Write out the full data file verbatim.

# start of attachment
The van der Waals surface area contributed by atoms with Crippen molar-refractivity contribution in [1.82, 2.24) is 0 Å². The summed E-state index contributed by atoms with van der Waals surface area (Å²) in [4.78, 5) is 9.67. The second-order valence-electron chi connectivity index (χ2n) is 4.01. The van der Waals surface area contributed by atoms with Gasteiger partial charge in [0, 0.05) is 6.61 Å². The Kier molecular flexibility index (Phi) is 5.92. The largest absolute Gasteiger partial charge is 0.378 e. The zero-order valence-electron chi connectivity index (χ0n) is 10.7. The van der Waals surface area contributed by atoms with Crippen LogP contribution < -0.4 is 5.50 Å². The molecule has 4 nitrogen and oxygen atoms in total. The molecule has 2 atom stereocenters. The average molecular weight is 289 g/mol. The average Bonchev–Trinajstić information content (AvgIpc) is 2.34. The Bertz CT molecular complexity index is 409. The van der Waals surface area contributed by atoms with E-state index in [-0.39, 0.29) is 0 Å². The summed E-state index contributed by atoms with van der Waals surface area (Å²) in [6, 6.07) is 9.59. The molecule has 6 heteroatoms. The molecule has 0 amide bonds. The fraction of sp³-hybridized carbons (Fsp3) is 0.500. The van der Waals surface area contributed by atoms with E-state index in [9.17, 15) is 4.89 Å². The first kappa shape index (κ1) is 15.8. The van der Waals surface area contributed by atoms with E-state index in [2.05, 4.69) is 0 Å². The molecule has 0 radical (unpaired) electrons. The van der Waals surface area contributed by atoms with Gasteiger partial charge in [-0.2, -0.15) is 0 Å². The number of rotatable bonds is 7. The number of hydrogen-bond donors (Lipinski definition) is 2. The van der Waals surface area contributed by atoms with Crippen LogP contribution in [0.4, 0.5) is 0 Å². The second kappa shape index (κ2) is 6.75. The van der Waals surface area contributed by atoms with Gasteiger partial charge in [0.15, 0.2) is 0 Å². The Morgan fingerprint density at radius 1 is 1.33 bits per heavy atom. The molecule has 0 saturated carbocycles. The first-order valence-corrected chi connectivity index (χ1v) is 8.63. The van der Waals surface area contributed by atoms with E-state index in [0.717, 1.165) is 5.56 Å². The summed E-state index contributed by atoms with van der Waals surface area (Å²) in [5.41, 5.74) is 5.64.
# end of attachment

The van der Waals surface area contributed by atoms with Crippen molar-refractivity contribution in [1.82, 2.24) is 0 Å². The summed E-state index contributed by atoms with van der Waals surface area (Å²) in [4.78, 5) is 9.67. The second-order valence-electron chi connectivity index (χ2n) is 4.01. The van der Waals surface area contributed by atoms with Gasteiger partial charge in [0, 0.05) is 6.61 Å². The Kier molecular flexibility index (Phi) is 5.92. The largest absolute Gasteiger partial charge is 0.378 e. The zero-order valence-electron chi connectivity index (χ0n) is 10.7. The van der Waals surface area contributed by atoms with Crippen LogP contribution < -0.4 is 5.50 Å². The molecule has 4 nitrogen and oxygen atoms in total. The molecule has 2 atom stereocenters. The average molecular weight is 289 g/mol. The average Bonchev–Trinajstić information content (AvgIpc) is 2.34. The Bertz CT molecular complexity index is 409. The van der Waals surface area contributed by atoms with E-state index in [-0.39, 0.29) is 0 Å². The summed E-state index contributed by atoms with van der Waals surface area (Å²) in [6, 6.07) is 9.59. The molecule has 6 heteroatoms. The molecule has 0 amide bonds. The fraction of sp³-hybridized carbons (Fsp3) is 0.500. The van der Waals surface area contributed by atoms with E-state index in [9.17, 15) is 4.89 Å². The first kappa shape index (κ1) is 15.8. The van der Waals surface area contributed by atoms with E-state index in [2.05, 4.69) is 0 Å². The molecule has 0 radical (unpaired) electrons. The van der Waals surface area contributed by atoms with Gasteiger partial charge in [-0.2, -0.15) is 0 Å². The number of rotatable bonds is 7. The number of hydrogen-bond donors (Lipinski definition) is 2. The van der Waals surface area contributed by atoms with Crippen LogP contribution in [0.4, 0.5) is 0 Å². The second kappa shape index (κ2) is 6.75. The van der Waals surface area contributed by atoms with Gasteiger partial charge in [0.15, 0.2) is 0 Å². The Morgan fingerprint density at radius 1 is 1.33 bits per heavy atom. The molecule has 0 saturated carbocycles. The first-order valence-corrected chi connectivity index (χ1v) is 8.63. The van der Waals surface area contributed by atoms with E-state index in [0.717, 1.165) is 5.56 Å². The summed E-state index contributed by atoms with van der Waals surface area (Å²) in [5.41, 5.74) is 5.64.